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The False "Help" of Physician-Assisted Suicide

Compassion is not placing a lethal prescription on a suffering person’s bedside table.
The False "Help" of Physician-Assisted Suicide
Image: Photo courtesy of Zennie Abraham / Flickr

It is so hard to watch a loved one face death in pain and fear, whether it’s for a short amount of time or a years-long battle. Everything within us wants desperately to help them—perhaps at any cost and by any means necessary. But when it comes down to it, what should that help look like, and how far should we go?

Death is certainly not something we should treat casually. We have to earnestly grapple with what it means to help someone die. And lately, that “help” has taken on a grim face ever since 29-year-old Brittany Maynard took her own life with a “death with dignity prescription” given by her doctor in Oregon. When it became evident Brittany would lose her battle against stage 4 brain cancer, she and her family moved to Oregon, one of the few states that has legalized physician-assisted suicide.

I agree that suffering can feel utterly overwhelming. But people’s fundamental fears about suffering should not be driving social policy.

My heart went out to Brittany and her family. No one wants to suffer terrible pain at life’s end. And if doctors are saying you only have a few months to live, why not circumvent the discomfort and choose the timing of your last breath? Why not help her die?

An End to the Suffering?

On an individual basis, what Brittany did seems very appealing. There was a time after the diving accident in which I broke my neck and became a quadriplegic that I wanted to die. I would wrench my head back and forth on my pillow, hoping to break my neck higher and thereby ending my misery. I hated the pain; I loathed the idea of living without use of my hands or legs. So I can understand why people who suffer would want to kill themselves.

But there is more at stake than my suicidal despair or Brittany’s terminal illness—it is not as personal and private a choice as we’d like to think. When you can legally secure a doctor’s help in killing yourself, there are much broader and more dangerous implications. Brittany’s choice has made many others wonder if they should do the same—others whose conditions are not terminal, who are seriously depressed, who are older and not wanting to be a burden to their families. Physician-assisted suicide can send the message that, yes, you might be better off dead than disabled.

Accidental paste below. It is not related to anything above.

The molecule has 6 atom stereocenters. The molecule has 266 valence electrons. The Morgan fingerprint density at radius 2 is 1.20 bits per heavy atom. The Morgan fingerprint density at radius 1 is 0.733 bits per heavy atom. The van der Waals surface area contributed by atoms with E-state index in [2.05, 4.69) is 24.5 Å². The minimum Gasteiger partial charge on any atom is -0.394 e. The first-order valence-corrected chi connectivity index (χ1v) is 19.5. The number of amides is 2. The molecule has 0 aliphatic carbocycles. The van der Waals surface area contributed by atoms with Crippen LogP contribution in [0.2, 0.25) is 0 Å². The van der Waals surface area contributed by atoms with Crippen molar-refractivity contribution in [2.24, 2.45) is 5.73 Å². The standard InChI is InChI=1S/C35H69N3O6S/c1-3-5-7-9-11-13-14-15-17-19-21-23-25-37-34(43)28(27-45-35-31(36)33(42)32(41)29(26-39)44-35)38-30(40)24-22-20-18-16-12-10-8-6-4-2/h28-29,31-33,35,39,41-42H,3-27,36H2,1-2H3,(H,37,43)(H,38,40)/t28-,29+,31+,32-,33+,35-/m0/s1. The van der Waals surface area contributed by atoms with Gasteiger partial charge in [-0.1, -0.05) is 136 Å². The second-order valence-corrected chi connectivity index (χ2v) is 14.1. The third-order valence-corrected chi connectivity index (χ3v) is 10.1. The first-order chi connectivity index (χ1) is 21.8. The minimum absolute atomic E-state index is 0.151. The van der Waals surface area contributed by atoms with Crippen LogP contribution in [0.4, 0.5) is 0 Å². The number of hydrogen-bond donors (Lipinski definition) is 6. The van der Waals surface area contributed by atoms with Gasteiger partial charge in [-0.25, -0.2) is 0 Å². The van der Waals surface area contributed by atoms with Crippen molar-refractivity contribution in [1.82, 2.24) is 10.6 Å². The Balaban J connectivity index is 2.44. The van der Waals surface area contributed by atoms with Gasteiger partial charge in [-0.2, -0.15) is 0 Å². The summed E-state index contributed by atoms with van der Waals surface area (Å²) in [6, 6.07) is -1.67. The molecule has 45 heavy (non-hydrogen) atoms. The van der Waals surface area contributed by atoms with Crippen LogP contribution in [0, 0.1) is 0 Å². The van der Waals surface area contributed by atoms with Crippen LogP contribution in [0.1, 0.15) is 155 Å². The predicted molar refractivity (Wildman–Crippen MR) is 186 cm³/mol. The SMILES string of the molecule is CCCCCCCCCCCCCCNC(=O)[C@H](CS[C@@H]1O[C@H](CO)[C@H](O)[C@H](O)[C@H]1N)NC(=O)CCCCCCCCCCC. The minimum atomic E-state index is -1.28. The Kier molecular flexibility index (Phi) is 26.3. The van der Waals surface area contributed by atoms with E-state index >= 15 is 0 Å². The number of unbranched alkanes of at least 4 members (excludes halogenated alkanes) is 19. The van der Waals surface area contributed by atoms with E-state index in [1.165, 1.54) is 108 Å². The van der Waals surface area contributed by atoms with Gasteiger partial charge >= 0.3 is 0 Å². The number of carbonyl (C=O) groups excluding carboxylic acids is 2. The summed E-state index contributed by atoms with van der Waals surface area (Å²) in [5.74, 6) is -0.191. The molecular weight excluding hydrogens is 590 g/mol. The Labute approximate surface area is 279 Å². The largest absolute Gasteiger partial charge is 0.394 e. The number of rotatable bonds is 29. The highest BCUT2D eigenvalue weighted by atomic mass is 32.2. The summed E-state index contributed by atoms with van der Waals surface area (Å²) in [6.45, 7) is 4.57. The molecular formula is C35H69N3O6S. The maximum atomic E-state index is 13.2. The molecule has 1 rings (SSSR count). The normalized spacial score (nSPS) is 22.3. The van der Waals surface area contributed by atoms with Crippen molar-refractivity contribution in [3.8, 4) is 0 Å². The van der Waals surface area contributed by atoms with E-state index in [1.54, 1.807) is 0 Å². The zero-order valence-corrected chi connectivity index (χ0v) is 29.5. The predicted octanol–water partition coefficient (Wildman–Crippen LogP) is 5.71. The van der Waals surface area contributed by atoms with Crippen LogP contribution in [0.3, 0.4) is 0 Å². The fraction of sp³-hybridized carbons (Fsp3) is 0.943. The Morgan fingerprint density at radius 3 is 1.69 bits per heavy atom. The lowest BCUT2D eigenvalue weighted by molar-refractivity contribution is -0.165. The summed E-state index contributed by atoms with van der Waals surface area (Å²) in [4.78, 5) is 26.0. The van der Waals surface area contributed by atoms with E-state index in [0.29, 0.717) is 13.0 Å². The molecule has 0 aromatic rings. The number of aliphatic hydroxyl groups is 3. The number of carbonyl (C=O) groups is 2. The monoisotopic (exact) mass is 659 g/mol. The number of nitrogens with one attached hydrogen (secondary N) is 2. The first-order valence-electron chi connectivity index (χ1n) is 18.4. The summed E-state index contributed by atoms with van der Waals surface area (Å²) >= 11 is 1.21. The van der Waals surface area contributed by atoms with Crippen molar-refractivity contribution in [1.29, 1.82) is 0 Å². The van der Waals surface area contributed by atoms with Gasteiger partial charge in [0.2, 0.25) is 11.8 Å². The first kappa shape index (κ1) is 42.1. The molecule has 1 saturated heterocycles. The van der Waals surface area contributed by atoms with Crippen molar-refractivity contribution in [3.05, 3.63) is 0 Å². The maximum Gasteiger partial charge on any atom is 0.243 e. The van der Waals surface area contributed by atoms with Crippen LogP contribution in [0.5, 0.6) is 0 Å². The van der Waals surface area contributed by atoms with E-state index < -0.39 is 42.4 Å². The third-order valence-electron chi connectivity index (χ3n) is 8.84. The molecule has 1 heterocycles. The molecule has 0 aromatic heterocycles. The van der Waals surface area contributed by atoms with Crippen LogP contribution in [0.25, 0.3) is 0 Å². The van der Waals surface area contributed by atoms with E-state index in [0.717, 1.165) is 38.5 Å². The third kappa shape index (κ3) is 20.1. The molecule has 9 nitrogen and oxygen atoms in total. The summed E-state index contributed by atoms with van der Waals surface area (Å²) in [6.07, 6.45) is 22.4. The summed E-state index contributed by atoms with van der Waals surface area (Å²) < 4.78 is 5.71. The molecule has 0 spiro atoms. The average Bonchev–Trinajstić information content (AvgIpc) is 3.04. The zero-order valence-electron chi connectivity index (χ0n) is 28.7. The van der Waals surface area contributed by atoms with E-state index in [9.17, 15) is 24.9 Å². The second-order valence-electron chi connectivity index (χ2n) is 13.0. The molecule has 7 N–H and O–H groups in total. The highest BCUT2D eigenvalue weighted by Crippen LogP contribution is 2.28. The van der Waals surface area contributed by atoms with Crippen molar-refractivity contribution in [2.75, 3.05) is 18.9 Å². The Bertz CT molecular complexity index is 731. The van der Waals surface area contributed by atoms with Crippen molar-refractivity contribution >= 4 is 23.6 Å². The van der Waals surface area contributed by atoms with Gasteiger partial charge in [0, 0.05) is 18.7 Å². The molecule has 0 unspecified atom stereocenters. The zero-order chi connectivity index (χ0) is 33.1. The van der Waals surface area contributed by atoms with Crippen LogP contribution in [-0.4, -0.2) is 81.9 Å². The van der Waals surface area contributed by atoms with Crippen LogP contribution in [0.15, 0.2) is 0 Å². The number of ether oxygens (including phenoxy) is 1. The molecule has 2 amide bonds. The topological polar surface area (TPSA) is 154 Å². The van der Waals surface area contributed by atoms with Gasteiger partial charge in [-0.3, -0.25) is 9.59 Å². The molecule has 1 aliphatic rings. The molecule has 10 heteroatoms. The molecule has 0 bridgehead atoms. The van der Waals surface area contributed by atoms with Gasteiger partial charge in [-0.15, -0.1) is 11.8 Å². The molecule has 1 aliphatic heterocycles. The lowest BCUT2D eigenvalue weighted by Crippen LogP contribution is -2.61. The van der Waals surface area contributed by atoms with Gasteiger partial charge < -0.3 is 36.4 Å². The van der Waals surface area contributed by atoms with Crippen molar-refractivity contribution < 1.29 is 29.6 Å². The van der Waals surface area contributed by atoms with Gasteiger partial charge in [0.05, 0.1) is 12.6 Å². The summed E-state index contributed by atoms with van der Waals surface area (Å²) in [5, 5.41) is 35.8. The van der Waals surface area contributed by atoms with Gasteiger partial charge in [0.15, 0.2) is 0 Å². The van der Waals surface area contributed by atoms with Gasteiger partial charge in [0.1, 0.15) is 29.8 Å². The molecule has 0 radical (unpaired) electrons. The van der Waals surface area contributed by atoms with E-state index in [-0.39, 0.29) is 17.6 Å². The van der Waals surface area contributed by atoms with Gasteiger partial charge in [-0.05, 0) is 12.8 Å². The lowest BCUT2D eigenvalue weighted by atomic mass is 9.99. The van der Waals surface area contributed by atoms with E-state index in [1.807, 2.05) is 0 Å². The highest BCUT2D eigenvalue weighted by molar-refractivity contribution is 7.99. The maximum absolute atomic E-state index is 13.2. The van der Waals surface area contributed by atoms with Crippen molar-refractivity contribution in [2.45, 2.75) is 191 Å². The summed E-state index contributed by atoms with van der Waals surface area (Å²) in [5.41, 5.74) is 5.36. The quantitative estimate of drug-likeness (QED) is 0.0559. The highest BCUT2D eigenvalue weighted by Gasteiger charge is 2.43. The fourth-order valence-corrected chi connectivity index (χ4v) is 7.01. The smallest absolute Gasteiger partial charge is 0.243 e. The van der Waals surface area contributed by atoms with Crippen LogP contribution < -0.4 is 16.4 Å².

The bottom line is people do not want to suffer. Who can blame anyone for that? Living in a wheelchair, having battled stage 3 cancer, and dealing constantly with pain, I can identify. I agree that suffering can feel utterly overwhelming. But people’s fundamental fears about suffering should not be driving social policy. Physician-assisted suicide is bad public policy—the potential for abuse to people with chronic medical conditions far outweighs the small “benefit” provided to relatively few people.

Brittany had a terminal illness. But what does “terminal” mean? What about people with chronic or degenerative diseases? Our broken and profit-driven health care system is already placing undue pressure on people with disabling conditions. Even now, the media is full of calls for reducing “heroic” measures or late-life care in the name of cost containment. With the Affordable Care Act, doctors can be penalized by federal oversight committees that determine whether or not certain health care costs are warranted—in Oregon, insurers have already subtly suggested “death with dignity” as a treatment option.

Personal Rights or the Common Good?

Some would say Brittany has a personal right to privacy that should be respected. But when it comes to personal rights, says, “For we don’t live for ourselves or die for ourselves.” Our choice always impacts others, for the good or the bad. A healthy society will always balance personal rights against the common good of the people. Physician-assisted suicide renders that personal choice tremendously dangerous, undermining the common good by further alienating us from each other, undercutting our sense of compassion, and dismantling our sense of obligation to protect the weak and vulnerable among us.

Compassion is not placing a lethal prescription on a person’s bedside table; compassion is ascribing positive meaning to their condition, lifting them out of social isolation, and giving emotional support.

The responsibility of the state should be to help sick people, not provide for them to kill themselves. There are good laws throughout the U.S. that already help people die with dignity—laws that provide advanced pain management therapies (and even laws that give you the right to refuse treatment).